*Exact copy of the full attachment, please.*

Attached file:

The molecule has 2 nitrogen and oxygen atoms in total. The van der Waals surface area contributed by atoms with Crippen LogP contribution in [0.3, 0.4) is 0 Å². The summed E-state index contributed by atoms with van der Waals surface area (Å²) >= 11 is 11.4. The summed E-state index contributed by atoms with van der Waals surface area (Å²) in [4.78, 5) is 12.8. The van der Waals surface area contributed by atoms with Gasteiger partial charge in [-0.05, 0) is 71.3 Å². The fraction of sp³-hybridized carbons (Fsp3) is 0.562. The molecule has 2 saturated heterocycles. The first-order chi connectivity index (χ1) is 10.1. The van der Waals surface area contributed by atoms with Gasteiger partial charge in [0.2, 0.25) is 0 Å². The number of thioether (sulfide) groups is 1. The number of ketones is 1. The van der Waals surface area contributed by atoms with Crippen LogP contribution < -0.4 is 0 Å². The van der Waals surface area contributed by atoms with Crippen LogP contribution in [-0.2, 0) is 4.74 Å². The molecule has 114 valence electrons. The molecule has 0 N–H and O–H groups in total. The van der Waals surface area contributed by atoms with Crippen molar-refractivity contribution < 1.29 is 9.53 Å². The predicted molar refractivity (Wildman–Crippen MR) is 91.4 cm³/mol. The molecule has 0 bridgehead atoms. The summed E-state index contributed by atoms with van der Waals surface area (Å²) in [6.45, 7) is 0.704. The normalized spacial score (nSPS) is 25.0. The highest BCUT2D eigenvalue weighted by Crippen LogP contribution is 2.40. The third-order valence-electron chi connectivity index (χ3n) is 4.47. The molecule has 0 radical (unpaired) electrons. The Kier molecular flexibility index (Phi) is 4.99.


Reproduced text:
The molecule has 2 nitrogen and oxygen atoms in total. The van der Waals surface area contributed by atoms with Crippen LogP contribution in [0.3, 0.4) is 0 Å². The summed E-state index contributed by atoms with van der Waals surface area (Å²) >= 11 is 11.4. The summed E-state index contributed by atoms with van der Waals surface area (Å²) in [4.78, 5) is 12.8. The van der Waals surface area contributed by atoms with Gasteiger partial charge in [-0.05, 0) is 71.3 Å². The fraction of sp³-hybridized carbons (Fsp3) is 0.562. The molecule has 2 saturated heterocycles. The first-order chi connectivity index (χ1) is 10.1. The van der Waals surface area contributed by atoms with Gasteiger partial charge in [0.2, 0.25) is 0 Å². The number of thioether (sulfide) groups is 1. The number of ketones is 1. The van der Waals surface area contributed by atoms with Crippen LogP contribution < -0.4 is 0 Å². The van der Waals surface area contributed by atoms with Crippen LogP contribution in [-0.2, 0) is 4.74 Å². The molecule has 114 valence electrons. The molecule has 0 N–H and O–H groups in total. The van der Waals surface area contributed by atoms with Crippen molar-refractivity contribution < 1.29 is 9.53 Å². The predicted molar refractivity (Wildman–Crippen MR) is 91.4 cm³/mol. The molecule has 0 bridgehead atoms. The summed E-state index contributed by atoms with van der Waals surface area (Å²) in [6.45, 7) is 0.704. The normalized spacial score (nSPS) is 25.0. The highest BCUT2D eigenvalue weighted by Crippen LogP contribution is 2.40. The third-order valence-electron chi connectivity index (χ3n) is 4.47. The molecule has 0 radical (unpaired) electrons. The Kier molecular flexibility index (Phi) is 4.99.